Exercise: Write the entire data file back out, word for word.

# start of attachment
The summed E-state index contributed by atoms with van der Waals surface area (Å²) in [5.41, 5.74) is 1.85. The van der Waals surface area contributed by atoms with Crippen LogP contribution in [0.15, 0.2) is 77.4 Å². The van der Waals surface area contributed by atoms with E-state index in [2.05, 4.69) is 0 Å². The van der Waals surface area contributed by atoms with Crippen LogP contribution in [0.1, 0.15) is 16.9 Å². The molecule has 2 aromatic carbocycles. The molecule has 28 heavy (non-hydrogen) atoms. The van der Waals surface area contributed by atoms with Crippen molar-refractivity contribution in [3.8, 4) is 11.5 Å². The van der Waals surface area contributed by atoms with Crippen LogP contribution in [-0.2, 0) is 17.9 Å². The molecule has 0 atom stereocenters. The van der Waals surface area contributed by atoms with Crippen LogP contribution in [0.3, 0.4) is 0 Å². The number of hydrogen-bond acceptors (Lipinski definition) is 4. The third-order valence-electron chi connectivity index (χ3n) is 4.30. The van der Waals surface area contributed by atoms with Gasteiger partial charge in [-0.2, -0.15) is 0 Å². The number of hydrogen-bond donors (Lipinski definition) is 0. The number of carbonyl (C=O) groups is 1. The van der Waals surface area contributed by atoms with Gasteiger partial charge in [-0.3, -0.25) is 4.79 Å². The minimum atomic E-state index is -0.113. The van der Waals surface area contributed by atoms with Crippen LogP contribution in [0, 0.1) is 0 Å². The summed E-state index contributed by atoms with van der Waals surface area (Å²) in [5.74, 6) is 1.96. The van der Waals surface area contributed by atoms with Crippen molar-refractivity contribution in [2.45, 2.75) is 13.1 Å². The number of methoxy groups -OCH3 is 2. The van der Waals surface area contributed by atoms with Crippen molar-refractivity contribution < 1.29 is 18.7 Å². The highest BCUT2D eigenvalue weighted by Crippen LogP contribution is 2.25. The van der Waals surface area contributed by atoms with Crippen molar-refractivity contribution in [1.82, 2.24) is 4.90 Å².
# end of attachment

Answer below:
The summed E-state index contributed by atoms with van der Waals surface area (Å²) in [5.41, 5.74) is 1.85. The van der Waals surface area contributed by atoms with Crippen LogP contribution in [0.15, 0.2) is 77.4 Å². The van der Waals surface area contributed by atoms with E-state index in [2.05, 4.69) is 0 Å². The van der Waals surface area contributed by atoms with Crippen LogP contribution in [0.1, 0.15) is 16.9 Å². The molecule has 2 aromatic carbocycles. The molecule has 28 heavy (non-hydrogen) atoms. The van der Waals surface area contributed by atoms with Crippen molar-refractivity contribution in [3.8, 4) is 11.5 Å². The van der Waals surface area contributed by atoms with Crippen LogP contribution in [-0.2, 0) is 17.9 Å². The molecule has 0 atom stereocenters. The van der Waals surface area contributed by atoms with Crippen LogP contribution in [0.3, 0.4) is 0 Å². The number of hydrogen-bond acceptors (Lipinski definition) is 4. The third-order valence-electron chi connectivity index (χ3n) is 4.30. The van der Waals surface area contributed by atoms with Gasteiger partial charge in [-0.2, -0.15) is 0 Å². The number of hydrogen-bond donors (Lipinski definition) is 0. The number of carbonyl (C=O) groups is 1. The van der Waals surface area contributed by atoms with Gasteiger partial charge in [-0.3, -0.25) is 4.79 Å². The minimum atomic E-state index is -0.113. The van der Waals surface area contributed by atoms with Crippen LogP contribution in [0, 0.1) is 0 Å². The summed E-state index contributed by atoms with van der Waals surface area (Å²) in [5.74, 6) is 1.96. The van der Waals surface area contributed by atoms with Crippen molar-refractivity contribution in [2.45, 2.75) is 13.1 Å². The number of methoxy groups -OCH3 is 2. The van der Waals surface area contributed by atoms with Crippen molar-refractivity contribution < 1.29 is 18.7 Å². The highest BCUT2D eigenvalue weighted by Crippen LogP contribution is 2.25. The van der Waals surface area contributed by atoms with Crippen molar-refractivity contribution in [1.82, 2.24) is 4.90 Å².